Now a group calling themselves the Real Facebook Oversight Board, which includes the organizers of the recent boycott, are raising the stakes, and not only challenging Facebook, but to some degree attempting to take it over, from both a popular and policy perspective.

Some of Facebook’s most vocal critics are tired of waiting for its independent oversight board — so they’re starting their own.

A group of about 25 experts from academia, civil rights, politics and journalism announced Friday that they have formed a group to analyze and critique Facebook’s content moderation decisions, policies and other platform issues in the run-up to the presidential election and beyond.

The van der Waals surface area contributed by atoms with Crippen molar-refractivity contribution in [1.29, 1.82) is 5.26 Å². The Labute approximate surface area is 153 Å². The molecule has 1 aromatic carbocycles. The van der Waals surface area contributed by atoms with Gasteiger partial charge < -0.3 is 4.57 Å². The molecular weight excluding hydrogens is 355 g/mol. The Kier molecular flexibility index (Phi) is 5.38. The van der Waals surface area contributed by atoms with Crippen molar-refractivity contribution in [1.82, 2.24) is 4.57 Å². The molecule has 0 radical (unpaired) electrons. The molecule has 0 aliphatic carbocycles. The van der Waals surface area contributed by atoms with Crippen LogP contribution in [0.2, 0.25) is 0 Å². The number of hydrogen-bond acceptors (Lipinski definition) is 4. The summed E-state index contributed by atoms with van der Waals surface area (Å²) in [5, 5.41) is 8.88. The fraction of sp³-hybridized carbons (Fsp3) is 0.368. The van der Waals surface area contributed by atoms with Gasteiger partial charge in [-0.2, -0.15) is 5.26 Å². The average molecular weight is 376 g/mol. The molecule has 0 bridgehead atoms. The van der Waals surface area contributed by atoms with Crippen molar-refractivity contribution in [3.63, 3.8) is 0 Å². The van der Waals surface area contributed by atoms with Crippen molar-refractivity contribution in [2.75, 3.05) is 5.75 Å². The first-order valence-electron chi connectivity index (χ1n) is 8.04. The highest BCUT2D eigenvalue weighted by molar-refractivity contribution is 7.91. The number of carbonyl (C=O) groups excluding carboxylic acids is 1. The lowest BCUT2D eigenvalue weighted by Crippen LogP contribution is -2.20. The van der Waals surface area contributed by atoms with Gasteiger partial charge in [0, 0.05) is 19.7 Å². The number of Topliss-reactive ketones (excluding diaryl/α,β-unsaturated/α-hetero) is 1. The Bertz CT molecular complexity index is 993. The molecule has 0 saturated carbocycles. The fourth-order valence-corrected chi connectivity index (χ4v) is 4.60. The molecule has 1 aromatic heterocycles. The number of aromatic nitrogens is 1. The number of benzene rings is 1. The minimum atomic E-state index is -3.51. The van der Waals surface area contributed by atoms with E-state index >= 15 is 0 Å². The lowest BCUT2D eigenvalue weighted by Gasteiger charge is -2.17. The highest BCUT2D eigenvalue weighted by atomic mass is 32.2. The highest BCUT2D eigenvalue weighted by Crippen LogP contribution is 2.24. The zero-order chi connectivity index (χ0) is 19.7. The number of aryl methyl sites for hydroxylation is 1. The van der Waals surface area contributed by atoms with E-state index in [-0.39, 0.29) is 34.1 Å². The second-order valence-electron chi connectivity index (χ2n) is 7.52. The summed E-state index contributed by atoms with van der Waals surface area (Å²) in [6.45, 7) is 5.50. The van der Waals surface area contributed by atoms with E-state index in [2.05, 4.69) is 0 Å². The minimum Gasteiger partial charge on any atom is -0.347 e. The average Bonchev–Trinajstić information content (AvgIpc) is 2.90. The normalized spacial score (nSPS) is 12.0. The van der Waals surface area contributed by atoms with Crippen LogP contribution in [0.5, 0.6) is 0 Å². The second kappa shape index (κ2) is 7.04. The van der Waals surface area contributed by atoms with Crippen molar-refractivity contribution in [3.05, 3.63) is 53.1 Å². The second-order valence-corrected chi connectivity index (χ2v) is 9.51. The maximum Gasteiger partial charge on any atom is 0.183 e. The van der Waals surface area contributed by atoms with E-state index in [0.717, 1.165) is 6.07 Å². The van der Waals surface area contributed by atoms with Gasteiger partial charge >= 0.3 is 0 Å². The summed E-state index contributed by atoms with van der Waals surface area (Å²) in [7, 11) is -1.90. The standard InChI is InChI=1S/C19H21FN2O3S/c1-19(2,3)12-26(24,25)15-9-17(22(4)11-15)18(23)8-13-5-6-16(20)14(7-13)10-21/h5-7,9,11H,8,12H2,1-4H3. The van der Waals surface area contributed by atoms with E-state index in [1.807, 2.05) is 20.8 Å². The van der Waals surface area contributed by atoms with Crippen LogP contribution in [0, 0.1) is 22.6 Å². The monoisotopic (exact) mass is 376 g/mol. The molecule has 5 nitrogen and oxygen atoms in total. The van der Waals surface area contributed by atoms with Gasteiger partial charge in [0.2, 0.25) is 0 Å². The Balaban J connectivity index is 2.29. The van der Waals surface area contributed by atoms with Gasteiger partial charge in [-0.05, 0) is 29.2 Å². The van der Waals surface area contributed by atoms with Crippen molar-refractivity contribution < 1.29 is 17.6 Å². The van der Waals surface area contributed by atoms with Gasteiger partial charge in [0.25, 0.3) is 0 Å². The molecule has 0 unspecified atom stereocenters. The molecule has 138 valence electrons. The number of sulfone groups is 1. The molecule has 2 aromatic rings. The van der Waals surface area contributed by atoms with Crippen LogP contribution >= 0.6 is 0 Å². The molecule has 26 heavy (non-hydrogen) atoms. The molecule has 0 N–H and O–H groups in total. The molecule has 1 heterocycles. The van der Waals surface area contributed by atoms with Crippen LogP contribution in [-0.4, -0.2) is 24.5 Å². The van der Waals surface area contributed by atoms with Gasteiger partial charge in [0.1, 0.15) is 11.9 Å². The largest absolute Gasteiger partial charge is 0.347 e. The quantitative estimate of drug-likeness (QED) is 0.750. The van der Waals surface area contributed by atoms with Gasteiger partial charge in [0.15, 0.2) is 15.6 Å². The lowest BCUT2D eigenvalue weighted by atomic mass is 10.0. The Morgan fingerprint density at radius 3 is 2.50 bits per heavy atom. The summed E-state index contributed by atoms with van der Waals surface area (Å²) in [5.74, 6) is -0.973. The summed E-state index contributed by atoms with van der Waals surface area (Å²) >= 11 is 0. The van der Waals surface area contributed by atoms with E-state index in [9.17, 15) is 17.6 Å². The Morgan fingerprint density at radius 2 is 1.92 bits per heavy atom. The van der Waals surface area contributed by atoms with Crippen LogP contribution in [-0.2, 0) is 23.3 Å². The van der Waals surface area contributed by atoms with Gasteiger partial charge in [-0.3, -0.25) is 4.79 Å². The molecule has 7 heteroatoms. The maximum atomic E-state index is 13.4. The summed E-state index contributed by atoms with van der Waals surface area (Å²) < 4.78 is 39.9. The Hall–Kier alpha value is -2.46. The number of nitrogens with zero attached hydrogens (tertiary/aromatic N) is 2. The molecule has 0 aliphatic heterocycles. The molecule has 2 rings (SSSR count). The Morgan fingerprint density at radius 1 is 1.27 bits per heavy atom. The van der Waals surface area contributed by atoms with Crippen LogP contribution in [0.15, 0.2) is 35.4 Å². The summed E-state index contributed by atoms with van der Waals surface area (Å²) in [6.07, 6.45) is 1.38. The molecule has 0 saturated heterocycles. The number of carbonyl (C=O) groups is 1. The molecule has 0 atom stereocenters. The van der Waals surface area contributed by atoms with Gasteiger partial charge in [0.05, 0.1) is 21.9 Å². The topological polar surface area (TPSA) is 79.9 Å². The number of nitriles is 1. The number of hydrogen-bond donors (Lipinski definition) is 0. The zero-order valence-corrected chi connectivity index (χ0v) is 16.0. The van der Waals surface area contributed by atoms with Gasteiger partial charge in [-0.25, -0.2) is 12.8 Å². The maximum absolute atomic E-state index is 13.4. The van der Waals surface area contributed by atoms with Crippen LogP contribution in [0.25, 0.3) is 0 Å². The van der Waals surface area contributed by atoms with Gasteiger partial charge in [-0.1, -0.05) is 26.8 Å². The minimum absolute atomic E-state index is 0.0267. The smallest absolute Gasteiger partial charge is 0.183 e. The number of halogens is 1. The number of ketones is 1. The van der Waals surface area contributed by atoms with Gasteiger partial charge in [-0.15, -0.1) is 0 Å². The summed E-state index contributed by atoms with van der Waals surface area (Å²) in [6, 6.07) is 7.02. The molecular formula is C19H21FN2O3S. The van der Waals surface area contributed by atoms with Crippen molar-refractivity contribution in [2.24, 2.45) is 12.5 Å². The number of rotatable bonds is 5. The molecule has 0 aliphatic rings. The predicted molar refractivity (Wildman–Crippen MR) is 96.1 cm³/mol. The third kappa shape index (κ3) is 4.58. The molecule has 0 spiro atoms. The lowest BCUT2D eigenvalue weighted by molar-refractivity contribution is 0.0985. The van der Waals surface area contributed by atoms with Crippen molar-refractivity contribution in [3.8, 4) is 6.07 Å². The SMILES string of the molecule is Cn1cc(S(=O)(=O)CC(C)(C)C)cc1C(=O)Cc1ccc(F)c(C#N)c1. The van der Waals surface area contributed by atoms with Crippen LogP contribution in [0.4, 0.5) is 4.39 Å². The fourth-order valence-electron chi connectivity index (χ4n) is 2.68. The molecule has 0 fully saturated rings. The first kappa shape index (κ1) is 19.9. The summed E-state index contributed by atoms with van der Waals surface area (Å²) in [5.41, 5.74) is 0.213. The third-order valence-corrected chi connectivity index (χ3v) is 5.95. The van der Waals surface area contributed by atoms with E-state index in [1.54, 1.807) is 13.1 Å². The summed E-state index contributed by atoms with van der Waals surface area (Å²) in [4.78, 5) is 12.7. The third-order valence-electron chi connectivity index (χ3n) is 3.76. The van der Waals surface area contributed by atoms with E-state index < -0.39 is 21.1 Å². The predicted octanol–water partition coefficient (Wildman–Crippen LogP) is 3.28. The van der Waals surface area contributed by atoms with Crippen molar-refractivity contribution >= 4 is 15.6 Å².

The group, which calls itself the Real Facebook Oversight Board, plans to hold its first meeting via Facebook Live on Oct. 1. It will be hosted by Recode founder Kara Swisher, a New York Times contributing opinion writer.

The new board started by the critics is a project developed by The Citizens, a U.K.-based advocacy group founded by Guardian and Observer journalist Carole Cadwalladr, whose March 2018 investigation into Facebook’s data sharing practices made Cambridge Analytica a household name.

“This is an emergency response,” Cadwalladr said. “We know there are going to be a series of incidents leading up to the election and beyond in which Facebook is crucial. This is a real-time response from an authoritative group of experts to counter the spin Facebook is putting out.”